New documentation is being published all the time around GDPR, and you will probably hear many companies hailing themselves as experts, promising to dive in and save you from the perils of this new legislation. We’ve even seen one company state that they have been GDPR experts for ten years, which is quite a feat, considering it was a mere twinkle in the EU’s eye back then. There will be some scaremongering, and a lot of talk around what your business needs to comply, but the fact is that while, yes, you do need to take action, the process doesn’t have to be that complicated or stressful.

For instance, many of the concepts and principles around GDPR are much the same as the current Data Protection Act, so if you’re complying with it, you’re already well on your way.

What you will need to do is look at the differences in this legislation and make sure you’ve got them covered in good time. Planning is everything with this one because changes could have significant budgetary, IT, personnel, governance, marketing and communication implications, but with that strong plan in place, all of this is doable.

However, it does make sense to use expert help where you can to make inroads and get a march on the deadlines, rather than leave everything to a Chief Information Officer or Data Protection Officer.

We recently undertook a GCHQ course on GDPR (so you don’t have to), so we have the certification to back up our expertise, but we don’t approach finding a solution for your by bringing baffling amounts of information to the table, especially when the legislation aims to do the exact opposite. We pride ourselves on bringing IT solutions to businesses and agencies in a friendly and understandable way, and with GDPR it is no different.

This list highlights 12 steps you can take right now to start out on the road towards compliance, and how can help.

  1. Be Aware

Make sure decision makers in your business are aware the laws are changing, help them understand the impact of GDPR, and agree budget and resource to help meet the new legislative requirements.

  1. Get Informed

Look at the data you hold and immediately (and safely) destroy what you don’t need or want to reduce the amount you need to review. Look at where it came from, how you use it, how it’s protected and any information audit trail that’s currently followed.

  1. Communicate

Review your current privacy notices and put a plan in place to make any necessary changes in time for GDPR implementation. Share ownership and make everyone who needs to know aware, particularly if new ventures are planned that would go against impending GPDR regulations.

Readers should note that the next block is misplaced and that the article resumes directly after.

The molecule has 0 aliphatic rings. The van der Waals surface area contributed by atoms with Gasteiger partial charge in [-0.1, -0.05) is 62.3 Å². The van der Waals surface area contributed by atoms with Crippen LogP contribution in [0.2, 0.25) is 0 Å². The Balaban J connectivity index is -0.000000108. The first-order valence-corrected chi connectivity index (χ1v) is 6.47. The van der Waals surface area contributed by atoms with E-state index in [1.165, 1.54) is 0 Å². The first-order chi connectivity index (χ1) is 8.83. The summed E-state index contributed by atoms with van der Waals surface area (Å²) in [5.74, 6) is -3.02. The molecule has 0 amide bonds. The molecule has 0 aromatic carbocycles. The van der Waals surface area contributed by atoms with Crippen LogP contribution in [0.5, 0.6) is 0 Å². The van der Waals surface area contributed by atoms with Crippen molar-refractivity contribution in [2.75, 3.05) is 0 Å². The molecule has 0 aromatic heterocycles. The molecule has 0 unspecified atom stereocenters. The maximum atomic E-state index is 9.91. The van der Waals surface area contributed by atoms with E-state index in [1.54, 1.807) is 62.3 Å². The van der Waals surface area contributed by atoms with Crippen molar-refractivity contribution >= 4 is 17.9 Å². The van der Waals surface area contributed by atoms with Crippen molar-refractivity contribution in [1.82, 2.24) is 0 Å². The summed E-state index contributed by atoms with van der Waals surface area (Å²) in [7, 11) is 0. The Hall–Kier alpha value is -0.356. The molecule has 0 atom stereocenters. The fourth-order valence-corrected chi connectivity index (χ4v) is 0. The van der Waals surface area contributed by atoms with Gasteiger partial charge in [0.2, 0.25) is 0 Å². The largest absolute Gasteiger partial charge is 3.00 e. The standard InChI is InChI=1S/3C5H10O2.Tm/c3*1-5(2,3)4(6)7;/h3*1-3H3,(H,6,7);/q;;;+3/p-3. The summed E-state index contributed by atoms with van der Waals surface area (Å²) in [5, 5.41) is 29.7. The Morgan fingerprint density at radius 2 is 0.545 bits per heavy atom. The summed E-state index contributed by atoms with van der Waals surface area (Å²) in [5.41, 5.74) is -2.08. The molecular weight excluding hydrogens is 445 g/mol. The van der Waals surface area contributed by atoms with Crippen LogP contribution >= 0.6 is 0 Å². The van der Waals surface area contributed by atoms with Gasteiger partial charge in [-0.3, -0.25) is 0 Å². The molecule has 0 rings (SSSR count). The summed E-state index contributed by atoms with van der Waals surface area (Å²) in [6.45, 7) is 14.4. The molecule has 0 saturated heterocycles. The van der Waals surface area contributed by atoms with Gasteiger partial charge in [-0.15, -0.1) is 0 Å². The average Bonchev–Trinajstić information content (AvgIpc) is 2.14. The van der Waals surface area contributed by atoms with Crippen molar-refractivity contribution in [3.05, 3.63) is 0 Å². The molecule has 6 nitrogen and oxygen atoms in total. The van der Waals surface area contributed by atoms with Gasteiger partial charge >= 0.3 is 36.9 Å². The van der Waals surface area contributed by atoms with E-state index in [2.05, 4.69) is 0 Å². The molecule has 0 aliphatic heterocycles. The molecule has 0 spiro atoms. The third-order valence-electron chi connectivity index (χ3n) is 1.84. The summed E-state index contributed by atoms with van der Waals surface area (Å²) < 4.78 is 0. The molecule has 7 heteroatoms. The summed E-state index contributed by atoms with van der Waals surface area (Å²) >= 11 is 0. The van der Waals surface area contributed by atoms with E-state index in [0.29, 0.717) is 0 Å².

1. Brush up on Individual Rights

Get familiar with the rights of customers and how you should treat existing information. This includes understanding how you’d provide data electronically and in a commonly used format, and if you’re willing to purge to make life easier, how you’ll dispose of information safely.

  1. Assess Access Requests

Review existing procedures and plan for how you would handle requests for access to data under the new rules. Who would own it? What do the timescales look like? Can a procedure be written up and agreed to in advance?

  1. Understand Data Processing

Get your head around ‘lawful basis’ and make sure you tick the box comfortably, document how and why you’re using personal data, and update your privacy policy to reflect it, so there’s no ambiguity.

  1. Review Consent

Review how you seek, record and manage consent, and work out whether you need to make changes to that process. You might need to review existing consent for GDPR too, so you’ll need a roadmap to get you there and make sure you’re meeting the guidelines with all newly-acquired data.

  1. Think of the Children

If your business manages data relating to minors, you’ll want to be on top of age verification and parent or guardian consent to ensure business as usual, and that new business can flow post GDPR deadlines.

  1. Minimise the Risk of Data Breaches

Having the right procedures in place to detect, report and investigate data breaches is vital, as is bolstering your defences against the risk. If you have no protection in place, consider what tools and software you need to make it happen.

  1. Know the Codes of Practice

Data Protection by Design and Data Protection Impact Assessments are going to be important. You should familiarise yourself now with the ICO’s code of practice on Privacy Impact Assessments, as well as the latest guidance from the Article 29 Working Party, and work out how and when to implement them in your organisation.

  1. Employ a Data Protection Officer

If you don’t have one already, you should think about designating someone to take responsibility for data protection compliance and think about where the role sits within your structure and governance. Not every business will be required to have a designated Data Protection Officer, so work out whether it’s useful, required or both.

  1. Think internationally

If your business operates in more than one EU member state (i.e. you carry out cross-border processing), you need to determine your lead data protection supervisory authority. Article 29 Working Party guidelines will help you do this.

All of this will take time to assess and implement, but with the help of an IT consulting service with GDPR expertise, you can start the process of making your organisation compliant with legislation, and won’t have to fear the deadline of 28 May 2018.

Discover the steps you need to take to meet GDPR compliance standards and how certified GDPR experts can help you get there by downloading our free GDPR-readiness checklist or by getting in touch with us:


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